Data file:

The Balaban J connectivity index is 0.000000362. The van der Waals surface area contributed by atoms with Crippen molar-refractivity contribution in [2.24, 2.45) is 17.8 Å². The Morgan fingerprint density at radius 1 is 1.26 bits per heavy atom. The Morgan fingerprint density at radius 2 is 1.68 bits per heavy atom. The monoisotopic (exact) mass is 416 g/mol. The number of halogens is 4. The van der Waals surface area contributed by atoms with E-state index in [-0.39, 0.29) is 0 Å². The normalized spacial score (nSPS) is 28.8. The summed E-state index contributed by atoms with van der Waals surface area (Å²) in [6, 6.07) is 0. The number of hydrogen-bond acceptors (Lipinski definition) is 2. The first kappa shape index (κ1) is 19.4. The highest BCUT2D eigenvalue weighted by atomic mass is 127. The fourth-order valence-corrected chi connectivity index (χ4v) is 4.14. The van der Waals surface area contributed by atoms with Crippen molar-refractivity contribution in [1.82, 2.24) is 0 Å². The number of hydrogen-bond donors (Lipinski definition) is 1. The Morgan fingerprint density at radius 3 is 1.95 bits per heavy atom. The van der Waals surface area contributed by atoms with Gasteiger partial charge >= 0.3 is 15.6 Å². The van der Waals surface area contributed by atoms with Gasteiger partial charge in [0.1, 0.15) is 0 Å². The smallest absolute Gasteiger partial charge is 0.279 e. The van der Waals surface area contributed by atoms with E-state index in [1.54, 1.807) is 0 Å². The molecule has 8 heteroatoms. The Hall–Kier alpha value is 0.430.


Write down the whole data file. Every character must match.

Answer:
The Balaban J connectivity index is 0.000000362. The van der Waals surface area contributed by atoms with Crippen molar-refractivity contribution in [2.24, 2.45) is 17.8 Å². The Morgan fingerprint density at radius 1 is 1.26 bits per heavy atom. The Morgan fingerprint density at radius 2 is 1.68 bits per heavy atom. The monoisotopic (exact) mass is 416 g/mol. The number of halogens is 4. The van der Waals surface area contributed by atoms with E-state index in [-0.39, 0.29) is 0 Å². The normalized spacial score (nSPS) is 28.8. The summed E-state index contributed by atoms with van der Waals surface area (Å²) in [6, 6.07) is 0. The number of hydrogen-bond acceptors (Lipinski definition) is 2. The first kappa shape index (κ1) is 19.4. The highest BCUT2D eigenvalue weighted by atomic mass is 127. The fourth-order valence-corrected chi connectivity index (χ4v) is 4.14. The van der Waals surface area contributed by atoms with Crippen molar-refractivity contribution in [1.82, 2.24) is 0 Å². The number of hydrogen-bond donors (Lipinski definition) is 1. The Morgan fingerprint density at radius 3 is 1.95 bits per heavy atom. The van der Waals surface area contributed by atoms with Gasteiger partial charge >= 0.3 is 15.6 Å². The van der Waals surface area contributed by atoms with Gasteiger partial charge in [0.1, 0.15) is 0 Å². The smallest absolute Gasteiger partial charge is 0.279 e. The van der Waals surface area contributed by atoms with E-state index in [1.54, 1.807) is 0 Å². The molecule has 8 heteroatoms. The Hall–Kier alpha value is 0.430.